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Salami: Lawyers kick as Jonathan snubs NJC
President Goodluck Jonathan will not reinstate suspended Court of Appeal President Isa Ayo Salami as recommended by the National Judicial Council (NJC), Justice Minister Muhammed Adoke said yesterday.
Recalling Justice Salami will be subjudice, he said.
The Attorney-General added that the President cannot take any action “until the judiciary puts its house in order”. . He spoke in Abuja during a ministerial briefing.
But prominent Senior Advocates of Nigeria (SANs) faulted the reason adduced by the minister, which they described as “ridiculous” and “unfortunate”.
Mr. Emeka Ngige (SAN) said the AGF’s comment was “most unfortunate, very ridiculous and a slap on the face of the intelligent people in the country”.
He said the government was only crying more than the bereaved because it is not a defendant in the suit filed by Justice Salami.
“Firstly, the NJC that wrote to the President is a defendant in the case. It is like a defendant that is engaging in settlement with the plaintiff. The executive i.e the President and the AGF, are not parties to the suit. So, they cannot complain of subjudice. The reason given by government has exposed them to having been part of the plot ab-initio to remove Justice Salami because of his refusal to pervert the cause of Justice in Sokoto. It is now left for Civil Society Organisations (CSOs) and the Nigerian Bar Association (NBA) to take this matter up. I believe, this time, complaint should be sent to the United Nations that judiciary in Nigeria is under serious attacks by the Executive.”
In former Attorney General of the Federation (AGF) Akin Olujinmi’s view, subjudice has no application to the issue at hand.
He explained that the mere filing of a writ by a certain person in court cannot stop the implementation of a constitutional action by a statutory body.
Besides, the SAN maintained that the suit being used as an excuse by the government is an abuse of court process, as the plaintiff lacks the locus standi.
“They are suits filed to frustrate the efforts to normalise the anomaly in the judiciary.
Such suits can never prevent a legitimate action by the President. Subjudice has its own limitation; it is not absolute.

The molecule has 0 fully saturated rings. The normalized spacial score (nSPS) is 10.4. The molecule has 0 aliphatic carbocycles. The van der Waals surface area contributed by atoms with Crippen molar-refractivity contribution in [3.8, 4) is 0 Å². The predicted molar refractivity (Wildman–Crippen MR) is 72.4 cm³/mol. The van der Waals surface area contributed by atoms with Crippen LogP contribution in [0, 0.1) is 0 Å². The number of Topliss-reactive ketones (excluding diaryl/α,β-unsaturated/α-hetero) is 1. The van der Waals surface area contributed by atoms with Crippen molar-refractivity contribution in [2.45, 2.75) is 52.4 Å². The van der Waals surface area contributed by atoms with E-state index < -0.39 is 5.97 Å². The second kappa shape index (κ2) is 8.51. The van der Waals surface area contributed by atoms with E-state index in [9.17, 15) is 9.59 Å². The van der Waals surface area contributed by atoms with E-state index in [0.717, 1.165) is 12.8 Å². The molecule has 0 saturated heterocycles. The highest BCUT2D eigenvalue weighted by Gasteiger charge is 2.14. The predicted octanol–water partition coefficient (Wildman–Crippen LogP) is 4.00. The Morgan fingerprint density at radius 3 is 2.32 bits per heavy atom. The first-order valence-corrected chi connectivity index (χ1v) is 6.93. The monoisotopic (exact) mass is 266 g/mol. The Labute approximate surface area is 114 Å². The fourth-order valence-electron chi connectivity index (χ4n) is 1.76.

Adoke said at the ministerial briefing: “On the issue of Justice Salami, I want to say that there is a lot of misconception, and in order to clear that misconception I will make some few explanations.
“The matter is in court and presently sub judice. So, I will not attempt to go into the merit of the case. On 20th August 2011, the Federal Government that is Mr. President, received a letter from the NJC informing Mr. President that Justice Salami has been suspended and recommended for retirement by forwarding the recommendation to the National Assembly. We took a good look at the letter from the NJC we recognised the fact that the NJC has the independence and the powers to suspend Justice Salami, but we put on hold the issue of the recommendation to the National Assembly to have him retired fully because we took cognisance of the fact that Justice Salami went to court and this government is a government that believes in the Rule of Law and due process. We believe in it. Rather than do anything, the President did in exercise of his power under Section 238 (4) of the CFRN, appointing an acting PCA so as not to create a void in the leadership of the Court. There has been nothing that has changed before then for people to accuse the government of not complying with the resolution of the NJC. Now there has been recently , I think on the 11th May, the NJC was said to have recalled Justice Salami. It was just this Friday that the Federal Government received the letter from the NJC, notifying it that Justice Salami was being recalled and on that day, the Federal Government was also in receipt of litigation by way of originating summons and processes challenging the powers of the NJC and seeking an order restraining the President from giving effect to that resolution of the NJC. So, as it is today , the matter is subjudice. No responsible government , I repeat with emphasis, will try to overreach the court. This government is prepared to do the right thing and will do the right thing as soon as the judiciary puts its house in order and the matter is resolved expeditiously. I think that settles the matter.”